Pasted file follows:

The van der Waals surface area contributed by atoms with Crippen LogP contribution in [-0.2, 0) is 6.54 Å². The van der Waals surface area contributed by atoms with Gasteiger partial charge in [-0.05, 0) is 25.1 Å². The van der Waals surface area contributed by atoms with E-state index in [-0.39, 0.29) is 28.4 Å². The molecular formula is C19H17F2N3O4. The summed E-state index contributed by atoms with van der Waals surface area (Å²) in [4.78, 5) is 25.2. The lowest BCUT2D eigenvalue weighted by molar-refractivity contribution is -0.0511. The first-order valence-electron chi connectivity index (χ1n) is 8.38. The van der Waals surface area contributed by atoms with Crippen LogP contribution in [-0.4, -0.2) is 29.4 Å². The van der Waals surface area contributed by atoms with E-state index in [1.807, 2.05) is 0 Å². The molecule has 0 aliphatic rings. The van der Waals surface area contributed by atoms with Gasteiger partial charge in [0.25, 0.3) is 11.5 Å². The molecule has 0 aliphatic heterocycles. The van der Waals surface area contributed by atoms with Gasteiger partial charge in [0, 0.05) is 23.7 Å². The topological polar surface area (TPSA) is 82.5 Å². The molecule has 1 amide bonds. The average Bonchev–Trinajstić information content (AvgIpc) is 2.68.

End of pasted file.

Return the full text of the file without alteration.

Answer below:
The van der Waals surface area contributed by atoms with Crippen LogP contribution in [-0.2, 0) is 6.54 Å². The van der Waals surface area contributed by atoms with Gasteiger partial charge in [-0.05, 0) is 25.1 Å². The van der Waals surface area contributed by atoms with E-state index in [-0.39, 0.29) is 28.4 Å². The molecular formula is C19H17F2N3O4. The summed E-state index contributed by atoms with van der Waals surface area (Å²) in [4.78, 5) is 25.2. The lowest BCUT2D eigenvalue weighted by molar-refractivity contribution is -0.0511. The first-order valence-electron chi connectivity index (χ1n) is 8.38. The van der Waals surface area contributed by atoms with Crippen LogP contribution in [-0.4, -0.2) is 29.4 Å². The van der Waals surface area contributed by atoms with E-state index in [1.807, 2.05) is 0 Å². The molecule has 0 aliphatic rings. The van der Waals surface area contributed by atoms with Gasteiger partial charge in [0.25, 0.3) is 11.5 Å². The molecule has 0 aliphatic heterocycles. The van der Waals surface area contributed by atoms with Gasteiger partial charge in [0, 0.05) is 23.7 Å². The topological polar surface area (TPSA) is 82.5 Å². The molecule has 1 amide bonds. The average Bonchev–Trinajstić information content (AvgIpc) is 2.68.